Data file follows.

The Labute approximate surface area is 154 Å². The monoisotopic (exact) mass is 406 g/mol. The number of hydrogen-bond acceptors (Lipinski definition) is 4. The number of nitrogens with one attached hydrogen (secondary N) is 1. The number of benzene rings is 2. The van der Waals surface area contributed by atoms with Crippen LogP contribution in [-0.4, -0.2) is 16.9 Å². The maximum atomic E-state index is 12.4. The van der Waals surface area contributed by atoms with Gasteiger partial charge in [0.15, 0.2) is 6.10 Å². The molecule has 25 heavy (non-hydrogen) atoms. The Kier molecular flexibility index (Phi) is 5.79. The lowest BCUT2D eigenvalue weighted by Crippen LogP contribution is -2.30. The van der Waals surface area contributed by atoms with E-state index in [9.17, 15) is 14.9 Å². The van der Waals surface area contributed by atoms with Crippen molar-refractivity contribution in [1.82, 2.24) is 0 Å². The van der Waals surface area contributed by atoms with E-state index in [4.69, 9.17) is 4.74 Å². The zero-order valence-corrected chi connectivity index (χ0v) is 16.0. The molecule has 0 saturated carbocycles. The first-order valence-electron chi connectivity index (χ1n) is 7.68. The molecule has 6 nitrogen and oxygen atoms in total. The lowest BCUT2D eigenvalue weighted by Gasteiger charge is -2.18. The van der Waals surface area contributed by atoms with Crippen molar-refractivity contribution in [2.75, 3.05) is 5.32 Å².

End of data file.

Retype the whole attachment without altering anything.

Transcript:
The Labute approximate surface area is 154 Å². The monoisotopic (exact) mass is 406 g/mol. The number of hydrogen-bond acceptors (Lipinski definition) is 4. The number of nitrogens with one attached hydrogen (secondary N) is 1. The number of benzene rings is 2. The van der Waals surface area contributed by atoms with Crippen LogP contribution in [-0.4, -0.2) is 16.9 Å². The maximum atomic E-state index is 12.4. The van der Waals surface area contributed by atoms with Gasteiger partial charge in [0.15, 0.2) is 6.10 Å². The molecule has 25 heavy (non-hydrogen) atoms. The Kier molecular flexibility index (Phi) is 5.79. The lowest BCUT2D eigenvalue weighted by Crippen LogP contribution is -2.30. The van der Waals surface area contributed by atoms with E-state index in [9.17, 15) is 14.9 Å². The van der Waals surface area contributed by atoms with Crippen molar-refractivity contribution in [1.82, 2.24) is 0 Å². The van der Waals surface area contributed by atoms with E-state index in [4.69, 9.17) is 4.74 Å². The zero-order valence-corrected chi connectivity index (χ0v) is 16.0. The molecule has 0 saturated carbocycles. The first-order valence-electron chi connectivity index (χ1n) is 7.68. The molecule has 6 nitrogen and oxygen atoms in total. The lowest BCUT2D eigenvalue weighted by Gasteiger charge is -2.18. The van der Waals surface area contributed by atoms with Crippen molar-refractivity contribution in [2.75, 3.05) is 5.32 Å².